This is what happens when you utilize Google+ Authorship. Essentially, it makes it easier for the search engines to find the author tag (rel="author") and attribute the content to an individual thought leader. Posts that include this authorship information often benefit from better clickthrough rates, too -- probably because a pretty picture is impossible to resist. ;-)

    Oh, I guess that whole social proof thing -- seeing how many people are in an author's Google+ circles -- might have something to do with it, too.

    5) Design a blog with a fantastic reader experience.

    Believe it or not, search engine algorithms can actually detect if a blog provides a good user experience -- and they factor it into their decision to surface content in the SERPs. And it makes sense; search engines are in the business of surfacing the content that'll make their customers the happiest. Why wouldn't they want a top-notch reader experience for the blog content they choose to surface?

    Being able to navigate around a page, find the blog posts you're looking for, and even utilize the tagging feature to search for other similar articles are all extremely important for a positive user experience on a blog. Let's take a look at TemboStatus' blog as an example:

    tembostatus

    Their design is incredibly simple to digest: You can immediately identify the title, author, and publish date, and on the right you can search for posts by topic or month. You can even click the topic tag directly on the post to bring you to other similar topics. This blog is a prime example of phenomenal user experience because it's easy to use and designed to be visually appealing.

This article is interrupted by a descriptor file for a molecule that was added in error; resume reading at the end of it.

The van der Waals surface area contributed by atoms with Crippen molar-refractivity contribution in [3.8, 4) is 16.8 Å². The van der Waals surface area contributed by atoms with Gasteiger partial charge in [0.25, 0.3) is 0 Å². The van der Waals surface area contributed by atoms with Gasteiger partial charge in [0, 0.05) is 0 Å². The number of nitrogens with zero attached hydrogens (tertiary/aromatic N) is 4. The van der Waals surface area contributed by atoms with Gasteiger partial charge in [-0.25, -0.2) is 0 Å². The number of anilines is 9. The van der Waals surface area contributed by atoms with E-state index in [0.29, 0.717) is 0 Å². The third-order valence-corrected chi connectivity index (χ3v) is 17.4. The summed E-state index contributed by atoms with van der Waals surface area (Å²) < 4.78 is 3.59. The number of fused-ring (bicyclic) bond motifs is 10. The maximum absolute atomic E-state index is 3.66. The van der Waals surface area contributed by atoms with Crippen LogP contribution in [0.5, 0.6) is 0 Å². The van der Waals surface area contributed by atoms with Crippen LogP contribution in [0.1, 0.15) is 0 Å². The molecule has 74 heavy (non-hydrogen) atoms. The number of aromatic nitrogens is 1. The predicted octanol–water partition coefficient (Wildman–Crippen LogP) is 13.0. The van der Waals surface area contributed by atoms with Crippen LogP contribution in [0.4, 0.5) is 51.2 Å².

Note: Search engines also value quick load times -- especially on slower connections like mobile. This should be considered an integral part of your blog's user experience if you really want to knock your SEO out of the park.

    6) Make sure your blog is responsive.

    According to Google, 79% of users who don't like what they find on a mobile site will actually go look for the information they need on another site. How do you prevent that kind of bounce? The kind of bounce that signals to Google that your content ain't so hot? Well, responsive design is a huge part of it.

    Responsive design, if you're unfamiliar with the term, means that your website is built so that it will conform to whichever device you're viewing it from. So if you check out this blog post on your mobile phone, it'll look different than it looks on this desktop -- the content "responds" properly to the device on which it's being viewed.

    People are using their mobile devices more than ever to browse the internet. But if your blog isn't responsive to mobile and tablet devices, readers are more likely to find the same or similar information elsewhere. Check out our free Device Lab if you're unsure whether your website is responsive.

    7) Build your site to be shared through social networks.

    We've been talking about search engines as businesses -- their product is quality search engine results, and their customer is ... all of us. What's one way they can ensure the content they surface is community approved?

    By asking us all to vote on the best content.

    That's exactly where social sharing of content comes into play. You've probably heard that your blog should have social sharing buttons on it, but you might not have known why. If a lot of people share your blog content on social media, it's a pretty good sign to search engine bots that it's a quality piece of content, and they won't look stupid for surfacing it.

    And hey, remember what we said about responsive design? By putting social sharing buttons on your responsive site, it will be easy for your visitors to share your content on multiple devices. After all, you don't want to lose potential shares of your content just because someone is looking at it on mobile, right? Right.

    What other opportunities are there to improve your SEO through blogging? Share your expertise in the comments.

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    Written by Rachel Sprung

    Rachel Sprung is a Product Marketing Associate at HubSpot. She frequently blogs for the HubSpot Inbound Marketing Blog and Social Media Examiner. Connect with her on Twitter @RSprung.